Enjoying his newfound wealth Fowler acquired actor Fred MacMurray’s former Hollywood home (notable for its heated swimming pool) and began what would be a life-long passion of collecting, initially focussing on drinking-vessels, before turning his attention to fine English and American silverware, firearms and ivory.  Eventually this obsession, through the benevolence of the Fowler Foundation, would lead to the opening of the Fowler Museum of Cultural History at the University of California Los Angeles in 1992. Parts of the collection featured in in-store sales promotions in the 1950s as the brand slowly clawed its way back from the disastrous year of 1947. It announced its largest national advertising campaign in 1950: “The reason more people are drinking Southern Comfort? Simply because Southern Comfort is a 100 Proof drink that really tastes good.”  

Southern heritage

For over thirty years the brand stuck to a very simple combination of messages: Southern heritage, taste, strength, mixability and versatility (“recipe books available on application”).  Recommended cocktails included the Confederate Highball, Rebel on the Rocks and the old favourite Scarlett O’Hara. Slowly drinkers came back, production facilities in St Louis were increased, and in 1974 produced over a million cases, with an additional 100,000 cases produced in Canada. Adverts never claimed the brand contained whiskey, but it claimed to outsell Jack Daniel’s, Old Forrester, Chivas Regal and Black & White.  Exports accounted for around twenty per cent of sales, with the UK being the leading market (for which the author can claim the very smallest amount of credit). Francis E Fowler died the following year, and three years later his sons gave Brown-Forman (makers of Jack Daniel’s) an option to buy the business, which it acquired, including Caligrapo, manufacturers of the secret flavourings, the following year for a total of $89 million.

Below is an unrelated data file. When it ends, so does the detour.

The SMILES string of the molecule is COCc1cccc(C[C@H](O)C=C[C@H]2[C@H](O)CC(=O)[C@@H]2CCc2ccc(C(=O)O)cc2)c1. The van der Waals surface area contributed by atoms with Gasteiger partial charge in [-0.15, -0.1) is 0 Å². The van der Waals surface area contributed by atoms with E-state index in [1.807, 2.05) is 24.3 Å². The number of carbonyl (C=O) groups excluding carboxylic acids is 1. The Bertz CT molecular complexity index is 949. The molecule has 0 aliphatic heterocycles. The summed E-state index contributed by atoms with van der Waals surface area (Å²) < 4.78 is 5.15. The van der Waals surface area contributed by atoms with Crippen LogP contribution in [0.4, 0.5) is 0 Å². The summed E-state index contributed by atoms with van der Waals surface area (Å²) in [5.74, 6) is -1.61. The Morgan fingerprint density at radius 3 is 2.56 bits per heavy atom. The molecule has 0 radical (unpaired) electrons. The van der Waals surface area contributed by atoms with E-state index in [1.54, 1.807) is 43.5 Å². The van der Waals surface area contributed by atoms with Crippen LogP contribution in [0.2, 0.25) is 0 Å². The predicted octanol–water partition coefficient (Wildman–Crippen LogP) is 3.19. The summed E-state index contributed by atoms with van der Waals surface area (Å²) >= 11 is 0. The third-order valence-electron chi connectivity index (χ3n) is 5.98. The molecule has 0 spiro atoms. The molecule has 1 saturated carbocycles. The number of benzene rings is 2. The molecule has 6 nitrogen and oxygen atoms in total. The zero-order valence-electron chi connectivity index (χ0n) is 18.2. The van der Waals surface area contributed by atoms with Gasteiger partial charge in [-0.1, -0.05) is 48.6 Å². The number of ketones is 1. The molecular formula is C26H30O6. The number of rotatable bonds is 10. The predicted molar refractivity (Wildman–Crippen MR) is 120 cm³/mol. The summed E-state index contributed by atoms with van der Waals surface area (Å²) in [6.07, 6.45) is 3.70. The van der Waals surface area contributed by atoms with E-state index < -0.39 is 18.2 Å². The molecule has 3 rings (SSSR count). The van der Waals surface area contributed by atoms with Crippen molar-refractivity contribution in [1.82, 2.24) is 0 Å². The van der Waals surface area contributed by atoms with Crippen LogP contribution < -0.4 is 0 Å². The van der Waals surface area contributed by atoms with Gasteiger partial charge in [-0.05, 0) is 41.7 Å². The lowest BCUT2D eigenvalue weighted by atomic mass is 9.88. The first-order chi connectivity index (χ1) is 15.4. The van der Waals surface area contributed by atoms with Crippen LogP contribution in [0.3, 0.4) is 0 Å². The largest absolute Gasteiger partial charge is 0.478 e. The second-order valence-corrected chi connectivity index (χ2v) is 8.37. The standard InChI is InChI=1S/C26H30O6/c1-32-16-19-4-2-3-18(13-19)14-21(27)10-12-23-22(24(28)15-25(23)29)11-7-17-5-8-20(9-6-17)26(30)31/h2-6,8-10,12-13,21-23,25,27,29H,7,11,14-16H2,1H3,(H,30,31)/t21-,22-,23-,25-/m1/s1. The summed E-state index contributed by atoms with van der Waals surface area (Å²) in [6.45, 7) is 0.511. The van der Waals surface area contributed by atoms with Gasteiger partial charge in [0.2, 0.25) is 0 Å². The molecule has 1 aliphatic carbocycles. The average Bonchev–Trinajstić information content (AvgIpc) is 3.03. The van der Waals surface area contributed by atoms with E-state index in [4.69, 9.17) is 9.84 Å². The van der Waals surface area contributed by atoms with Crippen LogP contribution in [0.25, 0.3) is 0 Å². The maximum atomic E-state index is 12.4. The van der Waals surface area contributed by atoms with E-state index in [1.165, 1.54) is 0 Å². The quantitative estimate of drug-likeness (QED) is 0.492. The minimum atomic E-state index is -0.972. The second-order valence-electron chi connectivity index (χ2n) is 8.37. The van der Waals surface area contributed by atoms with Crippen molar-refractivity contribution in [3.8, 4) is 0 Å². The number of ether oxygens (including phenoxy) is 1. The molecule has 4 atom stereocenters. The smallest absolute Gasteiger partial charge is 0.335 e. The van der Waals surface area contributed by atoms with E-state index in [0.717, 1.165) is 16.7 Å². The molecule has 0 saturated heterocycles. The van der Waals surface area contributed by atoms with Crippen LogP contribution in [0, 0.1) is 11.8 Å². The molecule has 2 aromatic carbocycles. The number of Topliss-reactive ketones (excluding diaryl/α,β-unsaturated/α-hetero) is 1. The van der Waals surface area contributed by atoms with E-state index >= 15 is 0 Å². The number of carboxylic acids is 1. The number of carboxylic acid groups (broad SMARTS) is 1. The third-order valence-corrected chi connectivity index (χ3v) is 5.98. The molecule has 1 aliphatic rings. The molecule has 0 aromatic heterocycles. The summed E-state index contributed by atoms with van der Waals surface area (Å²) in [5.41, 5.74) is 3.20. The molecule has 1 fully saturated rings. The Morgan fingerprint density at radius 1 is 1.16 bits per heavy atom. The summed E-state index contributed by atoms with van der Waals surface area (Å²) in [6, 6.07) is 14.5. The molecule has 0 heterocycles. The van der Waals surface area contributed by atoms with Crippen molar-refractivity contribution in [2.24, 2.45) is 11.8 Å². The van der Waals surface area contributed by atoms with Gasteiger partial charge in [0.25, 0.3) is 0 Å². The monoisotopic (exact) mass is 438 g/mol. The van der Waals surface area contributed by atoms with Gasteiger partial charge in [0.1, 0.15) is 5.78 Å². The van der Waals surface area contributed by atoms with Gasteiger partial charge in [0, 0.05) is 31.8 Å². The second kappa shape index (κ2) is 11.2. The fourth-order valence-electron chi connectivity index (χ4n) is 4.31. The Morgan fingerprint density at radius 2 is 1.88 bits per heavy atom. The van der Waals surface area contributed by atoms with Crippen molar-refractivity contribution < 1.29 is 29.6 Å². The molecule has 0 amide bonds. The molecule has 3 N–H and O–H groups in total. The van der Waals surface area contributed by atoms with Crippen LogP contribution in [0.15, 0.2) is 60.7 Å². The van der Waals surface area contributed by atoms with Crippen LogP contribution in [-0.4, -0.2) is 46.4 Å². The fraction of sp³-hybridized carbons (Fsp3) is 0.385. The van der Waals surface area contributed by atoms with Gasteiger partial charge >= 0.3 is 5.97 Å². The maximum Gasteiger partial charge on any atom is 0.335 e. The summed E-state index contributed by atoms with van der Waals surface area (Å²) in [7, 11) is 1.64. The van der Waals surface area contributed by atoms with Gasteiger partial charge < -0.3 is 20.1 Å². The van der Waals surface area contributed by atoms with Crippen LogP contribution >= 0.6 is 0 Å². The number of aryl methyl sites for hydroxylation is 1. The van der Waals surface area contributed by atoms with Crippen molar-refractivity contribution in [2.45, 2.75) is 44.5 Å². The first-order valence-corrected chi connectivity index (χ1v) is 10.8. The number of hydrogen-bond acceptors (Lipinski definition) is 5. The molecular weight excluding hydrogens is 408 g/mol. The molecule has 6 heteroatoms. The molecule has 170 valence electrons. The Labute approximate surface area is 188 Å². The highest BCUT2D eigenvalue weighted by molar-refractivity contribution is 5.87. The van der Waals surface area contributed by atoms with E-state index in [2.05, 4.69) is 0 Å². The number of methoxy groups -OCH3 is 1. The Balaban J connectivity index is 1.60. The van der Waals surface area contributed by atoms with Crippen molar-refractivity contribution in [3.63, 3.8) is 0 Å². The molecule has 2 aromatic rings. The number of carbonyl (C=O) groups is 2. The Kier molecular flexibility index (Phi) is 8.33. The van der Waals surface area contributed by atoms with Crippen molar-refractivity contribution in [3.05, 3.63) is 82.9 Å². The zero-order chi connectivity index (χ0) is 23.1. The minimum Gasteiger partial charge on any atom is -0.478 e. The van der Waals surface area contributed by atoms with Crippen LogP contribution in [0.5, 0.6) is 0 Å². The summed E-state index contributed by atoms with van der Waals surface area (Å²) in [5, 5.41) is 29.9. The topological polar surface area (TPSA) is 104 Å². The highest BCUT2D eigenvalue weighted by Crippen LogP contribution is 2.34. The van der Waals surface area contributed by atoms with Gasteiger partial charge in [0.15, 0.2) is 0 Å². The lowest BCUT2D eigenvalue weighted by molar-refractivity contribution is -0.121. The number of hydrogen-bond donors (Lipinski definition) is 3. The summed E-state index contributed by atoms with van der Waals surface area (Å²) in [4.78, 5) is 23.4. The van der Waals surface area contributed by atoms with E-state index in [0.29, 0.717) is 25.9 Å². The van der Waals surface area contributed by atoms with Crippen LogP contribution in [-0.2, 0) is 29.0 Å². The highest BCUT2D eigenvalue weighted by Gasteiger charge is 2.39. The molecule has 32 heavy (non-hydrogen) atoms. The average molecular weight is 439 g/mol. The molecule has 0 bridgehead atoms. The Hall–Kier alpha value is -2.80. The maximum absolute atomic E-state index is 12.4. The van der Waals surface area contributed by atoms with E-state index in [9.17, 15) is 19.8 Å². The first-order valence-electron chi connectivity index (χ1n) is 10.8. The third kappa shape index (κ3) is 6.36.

By this time most people had forgotten about ‘old man Heron’ as the brand’s origin story had slowly headed down south since the 1950s.  It was plucked from the comfort of patrician parlours in plantation mansions and relocated to the racy bars of the Crescent City. Francis E Fowler Jnr claimed it had “worked its way up to the Planter’s Hotel [a St Louis landmark, and allegedly the birthplace of the Tom Collins] by way of New Orleans”, and that he had acquired the recipe “from a New Orleans Frenchman”. Advertisers embellished this new tale. By the 1950s the brand apparently originated in “romantic New Orleans, its popularity swept the South during the golden days of the ante-bellum period, then virtually passed away after the Civil War.  The original formula – a secret closely held by a member of an old Southern family was discovered after Repeal.” By the mid-1970s drinkers were told that “in the days of old New Orleans a talented gentleman was disturbed by the taste of even the finest whiskeys of his day, so he combined rare and delicious ingredients to create a superb and unusually smooth liqueur.” “Old man Heron”, and his “superlatively charming” bar of happy memory were no more.

Southern Comfort

Love that old timey advertising

Old man Heron returns